| Alejandro Schomburg y Rosa
May 10, 1905 (1905-05-10) |
April 7, 1998, Hillsboro, Oregon, United States
Will Eisner Award Hall of Fame
Hugo Award for Best Professional Artist
Pearl Primus, Dennis Brutus, Langston Hughes, James Presley Ball, Regina M Anderson
Alex Schomburg Wikipedia
Alex A. Schomburg, born Alejandro Schomburg y Rosa (May 10, 1905 – April 7, 1998), was an American commercial artist and comic-book artist and painter whose career lasted over 70 years.
Alex Schomburg was born on May 10, 1905 in Aguadilla, Puerto Rico, and moved to New York City in the early 1920s, where he began work as a commercial artist with three of his brothers. In 1928, the brothers' partnership ended and Schomburg found work with the National Screen Service, creating lantern slides and working on movie trailers there through 1944.
During the 1930s, in addition to working for the NSS, Schomburg freelanced Better Publications, producing interior line art for Thrilling Wonder Stories and others of the company's pulp magazines. His skill at drawing anything mechanical soon had him illustrating aviation covers for Flying Aces and electronic equipment for the Hugo Gernsback pulp Radio Craft. Schomburg's first science fiction-themed cover was for the September 1939 issue of Startling Stories.
The following decade, Schomburg freelanced primarily for Timely Comics, the 1940s forerunner of Marvel, displaying his talent for slam-bang action tableau. In dynamic covers featuring Captain America, the Sub-Mariner, the Human Torch, other Timely superheroes or any combination thereof, Schomburg filled every square inch with flamboyant characters, flames, knives, guns, explosions, Nazis, Japanese, and pretty girls in need of rescue. He mastered the use of the airbrush, signing many of his airbrushed covers "Xela". Schomburg drew between five and six hundred covers during this Golden Age of Comic Books.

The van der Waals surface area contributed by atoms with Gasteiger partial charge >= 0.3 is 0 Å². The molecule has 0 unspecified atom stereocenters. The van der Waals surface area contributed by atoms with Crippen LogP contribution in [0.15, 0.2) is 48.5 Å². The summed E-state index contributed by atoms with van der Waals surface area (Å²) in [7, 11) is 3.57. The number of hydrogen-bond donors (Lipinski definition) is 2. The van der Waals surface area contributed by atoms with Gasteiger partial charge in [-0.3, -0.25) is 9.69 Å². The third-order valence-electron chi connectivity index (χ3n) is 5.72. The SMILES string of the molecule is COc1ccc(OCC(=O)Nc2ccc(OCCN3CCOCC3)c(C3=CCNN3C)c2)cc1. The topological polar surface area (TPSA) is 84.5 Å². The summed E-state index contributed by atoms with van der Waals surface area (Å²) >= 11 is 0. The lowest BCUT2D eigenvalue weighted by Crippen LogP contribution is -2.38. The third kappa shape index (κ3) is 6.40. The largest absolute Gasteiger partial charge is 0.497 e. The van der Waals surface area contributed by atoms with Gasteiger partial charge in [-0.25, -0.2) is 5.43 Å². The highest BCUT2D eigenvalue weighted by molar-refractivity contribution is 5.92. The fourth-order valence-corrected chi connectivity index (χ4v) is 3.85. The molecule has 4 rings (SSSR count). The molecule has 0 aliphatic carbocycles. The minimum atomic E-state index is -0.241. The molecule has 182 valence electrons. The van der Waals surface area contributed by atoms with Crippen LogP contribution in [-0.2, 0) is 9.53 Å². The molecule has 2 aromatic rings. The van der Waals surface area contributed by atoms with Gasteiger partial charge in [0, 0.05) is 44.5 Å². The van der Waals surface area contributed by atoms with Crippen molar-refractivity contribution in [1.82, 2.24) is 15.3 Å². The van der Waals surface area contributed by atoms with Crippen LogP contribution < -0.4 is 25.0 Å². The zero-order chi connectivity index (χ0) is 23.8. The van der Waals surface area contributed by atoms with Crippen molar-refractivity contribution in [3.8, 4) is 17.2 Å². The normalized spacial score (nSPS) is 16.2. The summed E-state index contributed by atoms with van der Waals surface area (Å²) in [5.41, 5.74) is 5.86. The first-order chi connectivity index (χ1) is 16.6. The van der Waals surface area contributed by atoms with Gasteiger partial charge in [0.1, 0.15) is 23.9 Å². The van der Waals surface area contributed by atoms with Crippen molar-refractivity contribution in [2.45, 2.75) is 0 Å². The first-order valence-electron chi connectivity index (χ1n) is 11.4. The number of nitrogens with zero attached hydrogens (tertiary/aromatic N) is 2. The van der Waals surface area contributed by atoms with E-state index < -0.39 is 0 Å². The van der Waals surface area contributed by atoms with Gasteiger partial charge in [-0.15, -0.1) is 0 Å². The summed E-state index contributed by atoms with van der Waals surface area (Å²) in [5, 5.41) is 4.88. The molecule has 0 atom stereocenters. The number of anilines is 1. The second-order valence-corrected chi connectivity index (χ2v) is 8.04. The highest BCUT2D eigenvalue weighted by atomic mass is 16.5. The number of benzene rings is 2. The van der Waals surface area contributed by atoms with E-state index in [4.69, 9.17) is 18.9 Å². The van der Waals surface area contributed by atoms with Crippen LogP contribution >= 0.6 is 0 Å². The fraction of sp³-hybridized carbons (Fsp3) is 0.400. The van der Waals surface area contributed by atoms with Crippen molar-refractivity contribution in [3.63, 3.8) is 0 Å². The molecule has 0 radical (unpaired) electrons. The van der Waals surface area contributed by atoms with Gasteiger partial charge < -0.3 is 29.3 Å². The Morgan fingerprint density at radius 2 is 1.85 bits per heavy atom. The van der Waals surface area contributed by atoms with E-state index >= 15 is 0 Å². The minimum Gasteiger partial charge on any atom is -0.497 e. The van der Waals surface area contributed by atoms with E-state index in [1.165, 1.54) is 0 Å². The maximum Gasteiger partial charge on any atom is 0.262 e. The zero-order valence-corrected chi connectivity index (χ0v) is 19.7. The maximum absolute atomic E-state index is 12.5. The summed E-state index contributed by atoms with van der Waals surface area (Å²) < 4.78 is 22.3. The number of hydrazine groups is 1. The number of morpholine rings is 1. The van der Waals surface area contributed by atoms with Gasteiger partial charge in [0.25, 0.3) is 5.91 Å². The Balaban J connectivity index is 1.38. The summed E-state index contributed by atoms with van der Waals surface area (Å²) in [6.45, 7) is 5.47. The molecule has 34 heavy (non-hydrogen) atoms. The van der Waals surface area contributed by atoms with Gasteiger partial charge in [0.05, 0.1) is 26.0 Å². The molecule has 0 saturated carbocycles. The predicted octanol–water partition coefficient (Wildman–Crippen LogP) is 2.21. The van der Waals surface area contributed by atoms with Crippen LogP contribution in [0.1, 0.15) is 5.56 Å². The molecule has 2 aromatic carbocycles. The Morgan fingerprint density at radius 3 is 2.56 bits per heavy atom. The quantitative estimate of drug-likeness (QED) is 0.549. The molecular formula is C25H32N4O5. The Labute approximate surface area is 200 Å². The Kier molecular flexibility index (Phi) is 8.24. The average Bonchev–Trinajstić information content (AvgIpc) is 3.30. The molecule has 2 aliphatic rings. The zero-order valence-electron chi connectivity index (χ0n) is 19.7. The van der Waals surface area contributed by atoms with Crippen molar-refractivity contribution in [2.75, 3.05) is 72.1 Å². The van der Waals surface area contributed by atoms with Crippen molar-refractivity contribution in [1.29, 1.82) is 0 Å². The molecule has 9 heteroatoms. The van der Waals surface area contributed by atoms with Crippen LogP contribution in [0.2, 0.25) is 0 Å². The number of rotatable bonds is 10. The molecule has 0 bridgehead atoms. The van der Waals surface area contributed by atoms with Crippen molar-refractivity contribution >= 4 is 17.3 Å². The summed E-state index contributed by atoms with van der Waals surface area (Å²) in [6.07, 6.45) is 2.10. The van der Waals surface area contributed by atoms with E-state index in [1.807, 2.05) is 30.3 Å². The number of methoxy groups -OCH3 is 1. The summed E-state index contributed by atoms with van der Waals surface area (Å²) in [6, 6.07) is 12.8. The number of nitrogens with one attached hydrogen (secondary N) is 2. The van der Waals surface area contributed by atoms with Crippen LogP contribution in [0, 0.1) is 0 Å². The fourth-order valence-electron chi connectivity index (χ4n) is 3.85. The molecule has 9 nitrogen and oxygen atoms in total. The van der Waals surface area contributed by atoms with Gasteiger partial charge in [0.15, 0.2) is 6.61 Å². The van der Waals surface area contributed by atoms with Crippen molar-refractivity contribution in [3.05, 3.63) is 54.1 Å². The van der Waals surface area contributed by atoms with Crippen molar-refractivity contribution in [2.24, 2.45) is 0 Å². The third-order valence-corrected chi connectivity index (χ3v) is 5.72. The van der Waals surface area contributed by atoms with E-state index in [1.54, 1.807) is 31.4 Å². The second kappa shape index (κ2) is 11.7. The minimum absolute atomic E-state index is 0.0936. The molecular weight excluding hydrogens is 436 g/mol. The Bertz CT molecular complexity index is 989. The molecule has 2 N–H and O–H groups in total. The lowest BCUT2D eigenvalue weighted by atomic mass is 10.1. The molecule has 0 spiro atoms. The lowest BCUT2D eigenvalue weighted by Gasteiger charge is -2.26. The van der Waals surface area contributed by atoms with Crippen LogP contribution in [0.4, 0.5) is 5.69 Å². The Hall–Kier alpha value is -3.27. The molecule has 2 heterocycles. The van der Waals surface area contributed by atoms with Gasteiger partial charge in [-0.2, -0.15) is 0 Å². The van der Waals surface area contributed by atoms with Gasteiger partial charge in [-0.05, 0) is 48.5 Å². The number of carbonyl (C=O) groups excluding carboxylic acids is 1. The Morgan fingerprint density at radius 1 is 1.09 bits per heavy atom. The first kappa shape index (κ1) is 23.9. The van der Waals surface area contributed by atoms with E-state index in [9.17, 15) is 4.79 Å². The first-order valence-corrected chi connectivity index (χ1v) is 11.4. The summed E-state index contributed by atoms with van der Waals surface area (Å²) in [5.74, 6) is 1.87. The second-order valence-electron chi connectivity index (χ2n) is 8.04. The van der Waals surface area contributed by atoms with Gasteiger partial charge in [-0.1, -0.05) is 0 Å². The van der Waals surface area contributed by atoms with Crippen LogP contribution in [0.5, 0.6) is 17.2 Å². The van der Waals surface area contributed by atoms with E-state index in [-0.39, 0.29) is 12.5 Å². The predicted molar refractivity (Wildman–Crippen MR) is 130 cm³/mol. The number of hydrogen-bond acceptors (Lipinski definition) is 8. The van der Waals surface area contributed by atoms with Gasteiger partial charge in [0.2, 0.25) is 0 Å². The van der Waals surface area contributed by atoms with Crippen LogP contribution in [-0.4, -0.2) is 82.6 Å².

In the early 1950s, Schomburg left comics and spent the remainder of his career on covers and illustrations for science fiction magazines, astrology publications, and books, including the Winston juvenile series.
In 1977, Schomburg and a few of his fellow Golden Age comic book artists collaborated on the Invaders Annual #1, written by Roy Thomas. Schomburg penciled and inked a 6-page chapter featuring the Golden Age Human Torch. This issue's story, set in the 1940s, contained his first work for Timely/Marvel Comics since the 1940s.
Late in life, Schomburg was living in Hillsboro, Oregon, and died in Beaverton, Oregon on April 7, 1998.Nominated for Hugo Award for Best Professional Artist 1962; runner-up.
Doc Smith Second Stage Lensman Award September 30, 1979 Moscon 1.
Frank R. Paul Award 1984.
Inkpot Award 1985.
Kentucky colonel May 6, 1986.
Chesley Award (A.S.F.A. Award for Artistic Achievement) 1986.
Guest of Honor, PulpCon 16, July 9–12, 1987, Dayton, Ohio.
Lifetime Achievement Award, Kansas City Comic Con, Fall 1989.
First Fandom Hall of Fame award 1990.
47th World Science Fiction Convention Noreascon III Special Committee Award (Lifetime Achievement Award), 1989, for contributions to Science Fiction.
The Will Eisner Award Hall of Fame 1999.
I've always felt that Alex Schomburg was to comic books what Norman Rockwell was to The Saturday Evening Post. He was totally unique, with an amazing distinctive style. You could never mistake a Schomburg cover for any other artist's. ... I remember hearing Timely Comics publisher Martin Goodman tell me time and again how great a cover illustrator Alex was, and how he wished we had more like him. ... [D]espite the quantity of work we gave him, despite the care and effort that went into every Schomburg cover, I cannot remember Alex ever being late with any illustration.